Tinting Laws

Florida Window Tinting Laws

The state of Florida has very specific laws regarding window tinting on your car. Every state in the United States has its own percentage of darkness and reflection that your car windows are allowed to have, as well as other specific regulations you may need to know about.

Below we’ll list all relevant information pertaining to tinted windows in Florida.

Florida window tint laws:

Florida window tint laws restrict windshield tint to top AS-1 line. Front side windows may have 28% VLT, back side windows 15% VLT, and rear window 15% VLT. On multi-purpose vehicles, back side windows and rear window can have 6% visible light transmission.

There are other regulations as well, including tint reflection, restricted colors and more. See below for full Florida tint laws information!

Window tint darkness

The amount of light that can pass through your car windows is measured in percentages (called VLT), so make sure your tinting film is up to these standards! Florida window tinting laws have different regulations for passenger and multi-purpose vehicles, so ensure you read the laws carefully and check which apply to your vehicle.

  • Windshield may only have transparent tint applied on AS/1 portion (typically top 5 inches).
  • Front side windows must pass through more than 28% of light inside your car (28% VLT).
  • Back side windows may have 15% VLT on passenger vehicles, or 6% VLT on MPV (bus, van, SUV, etc.; more info below).
  • Rear window can have 15% VLT on passenger vehicles, and up to 6% VLT on MPV.

VLT stands for Visible Light Transmittance. 15% VLT means 15% of total light must pass through windows, or no more than 85% of total light may be blocked. Florida allows up to 3% tolerance.

Passenger vehicles and MPV – Multi-Purpose Vehicles have different window tint darkness restrictions behind driver. You can check your vehicle type by finding a federal ID label located on door frame next to driver’s seat.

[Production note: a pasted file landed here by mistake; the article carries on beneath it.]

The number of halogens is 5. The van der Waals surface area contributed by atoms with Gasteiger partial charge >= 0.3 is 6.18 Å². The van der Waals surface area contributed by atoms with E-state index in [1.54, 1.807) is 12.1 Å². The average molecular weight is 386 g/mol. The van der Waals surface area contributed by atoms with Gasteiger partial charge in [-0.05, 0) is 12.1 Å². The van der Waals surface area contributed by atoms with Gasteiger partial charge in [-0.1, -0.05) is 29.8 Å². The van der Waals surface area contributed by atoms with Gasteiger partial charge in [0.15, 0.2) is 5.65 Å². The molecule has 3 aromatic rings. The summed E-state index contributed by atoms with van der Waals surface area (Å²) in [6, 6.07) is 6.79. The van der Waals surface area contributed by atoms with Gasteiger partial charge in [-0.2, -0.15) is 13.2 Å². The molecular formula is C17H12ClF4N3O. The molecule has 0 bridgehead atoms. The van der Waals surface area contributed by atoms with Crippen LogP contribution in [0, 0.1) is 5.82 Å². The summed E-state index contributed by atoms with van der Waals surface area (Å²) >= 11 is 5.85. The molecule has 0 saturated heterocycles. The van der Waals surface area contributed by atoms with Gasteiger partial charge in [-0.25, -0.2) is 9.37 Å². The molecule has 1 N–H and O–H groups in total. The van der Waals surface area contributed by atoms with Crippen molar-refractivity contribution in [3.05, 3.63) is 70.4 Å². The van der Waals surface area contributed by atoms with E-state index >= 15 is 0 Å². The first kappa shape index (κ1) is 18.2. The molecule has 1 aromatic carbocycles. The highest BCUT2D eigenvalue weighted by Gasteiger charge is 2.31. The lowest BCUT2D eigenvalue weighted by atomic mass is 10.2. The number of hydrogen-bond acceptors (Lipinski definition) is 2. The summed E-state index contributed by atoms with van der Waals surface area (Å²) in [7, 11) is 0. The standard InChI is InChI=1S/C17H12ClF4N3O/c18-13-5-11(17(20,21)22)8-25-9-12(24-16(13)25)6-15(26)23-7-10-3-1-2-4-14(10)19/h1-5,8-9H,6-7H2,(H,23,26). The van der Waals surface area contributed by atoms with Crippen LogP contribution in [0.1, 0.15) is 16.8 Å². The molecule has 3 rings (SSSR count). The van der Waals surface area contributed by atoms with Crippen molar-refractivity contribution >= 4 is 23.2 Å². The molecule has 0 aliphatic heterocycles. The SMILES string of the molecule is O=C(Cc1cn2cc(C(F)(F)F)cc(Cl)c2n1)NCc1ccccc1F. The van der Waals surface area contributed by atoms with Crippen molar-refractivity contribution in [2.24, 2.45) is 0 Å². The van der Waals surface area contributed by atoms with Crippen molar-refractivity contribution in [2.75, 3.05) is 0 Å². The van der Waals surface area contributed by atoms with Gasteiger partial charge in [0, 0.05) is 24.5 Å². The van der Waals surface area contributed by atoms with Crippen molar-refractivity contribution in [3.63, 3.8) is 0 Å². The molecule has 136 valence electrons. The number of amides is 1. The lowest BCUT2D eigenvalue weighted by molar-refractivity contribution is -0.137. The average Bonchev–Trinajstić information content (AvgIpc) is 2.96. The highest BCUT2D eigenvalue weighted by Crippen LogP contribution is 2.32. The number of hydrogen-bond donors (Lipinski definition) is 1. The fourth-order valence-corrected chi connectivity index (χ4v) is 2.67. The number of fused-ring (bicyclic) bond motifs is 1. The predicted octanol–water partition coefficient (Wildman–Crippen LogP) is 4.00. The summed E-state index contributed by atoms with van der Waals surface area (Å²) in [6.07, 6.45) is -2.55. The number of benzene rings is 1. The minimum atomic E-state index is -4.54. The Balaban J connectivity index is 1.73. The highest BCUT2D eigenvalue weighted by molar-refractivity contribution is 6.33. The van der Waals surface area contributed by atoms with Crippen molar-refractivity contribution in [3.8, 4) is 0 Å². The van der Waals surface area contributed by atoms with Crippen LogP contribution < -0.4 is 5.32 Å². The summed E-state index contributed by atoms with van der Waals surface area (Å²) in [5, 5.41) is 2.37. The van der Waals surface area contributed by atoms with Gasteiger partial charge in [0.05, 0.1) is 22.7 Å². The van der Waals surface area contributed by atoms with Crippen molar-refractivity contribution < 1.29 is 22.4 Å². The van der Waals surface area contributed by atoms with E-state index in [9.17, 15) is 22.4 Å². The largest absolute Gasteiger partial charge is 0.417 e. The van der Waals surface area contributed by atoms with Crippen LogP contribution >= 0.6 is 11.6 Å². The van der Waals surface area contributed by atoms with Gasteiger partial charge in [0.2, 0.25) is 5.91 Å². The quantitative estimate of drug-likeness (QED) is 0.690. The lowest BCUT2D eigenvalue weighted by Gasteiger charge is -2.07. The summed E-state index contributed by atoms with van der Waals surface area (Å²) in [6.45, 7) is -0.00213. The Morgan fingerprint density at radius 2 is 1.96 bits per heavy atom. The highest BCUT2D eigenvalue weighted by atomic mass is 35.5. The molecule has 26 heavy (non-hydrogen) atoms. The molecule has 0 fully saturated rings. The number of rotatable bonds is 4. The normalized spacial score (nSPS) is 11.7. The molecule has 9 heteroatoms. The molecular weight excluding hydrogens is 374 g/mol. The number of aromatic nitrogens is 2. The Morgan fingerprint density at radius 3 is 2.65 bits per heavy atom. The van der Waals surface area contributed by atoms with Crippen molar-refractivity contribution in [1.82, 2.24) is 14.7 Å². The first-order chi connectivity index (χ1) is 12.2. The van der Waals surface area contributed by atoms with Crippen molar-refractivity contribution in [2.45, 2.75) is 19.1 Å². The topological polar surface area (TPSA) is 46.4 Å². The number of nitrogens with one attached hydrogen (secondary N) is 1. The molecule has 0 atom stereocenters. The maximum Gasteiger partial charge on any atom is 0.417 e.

Sources:

  1. Florida Statutes (Title XXIII – Motor Vehicles, Chapter 316 – State Uniform Traffic Control; see §316.2951 to §316.2956).
  2. Florida Statutes 316.29545 – Medical Exemptions
  3. Florida Sunnscreening Medical Exemption – application form, .pdf file

Window tint reflection

Some tinting film can reflect incoming light, therefore further reducing glare and heat. Florida does not allow using tinting film with any mirrored or metallic appearance above 25% for front side windows, or 35% for back windows and back windshield.

Side mirrors

If any windows behind driver are tinted you must have dual side mirrors on your vehicle.

Restricted tint colors

Florida window tint laws restrict the color of tinted windows. It is not legal to use any window tint film which alters the normal window color.

Medical exemptions

Some US states allow different window tint percentages due to certain medical conditions. In case of medical conditions such as porphyria, xeroderma pigmentosa, lupus, or severe drug photosensitivity, you can submit an application to use darker window film.

Florida car tint medical exemption regulations are found in Section 316.29545. Medical exception application requires a $6.25 fee per each applicable vehicle, but has no expiration. Exemptions are issued by Medical Advisory Board of Florida Department of Highway Safety and Motor Vehicles. Once issued, your exemption certificate will become invalid upon the sale or transfer of vehicle.

Penalties

Florida window tint which is not permitted by laws is considered a non-moving violation. This is a non-criminal traffic infraction, punishable as detailed in Florida Statutes, Chapter 318.

Unlike most states, Florida has a specific penalty for persons who install or sell illegal tint film. Installation or sale of window film which is not within Florida tint law regulations is considered a 2nd degree misdemeanor.

Other privacy devices

Florida tinting laws permit using drapes, blinds, curtains, or other similar window coverings only on back side windows. These items must always be in an open and secure position while vehicle is on public roads.

Window film certificate

All installers or sellers of sunscreen materials must provide a label stating that materials comply with Florida tint laws. Label must include trade name of the material, as well as business name of installer or seller.

These labels must be installed inside left door jamb of your vehicle.


Some towns or counties in Florida may have their own special regulations about window tinting, so if you’re in doubt about anything be sure to check with your local law enforcement or DMV offices.

This article about Florida Window Tinting Laws was last updated in 2019. If any of our information is incomplete or outdated please let us know. Thank you!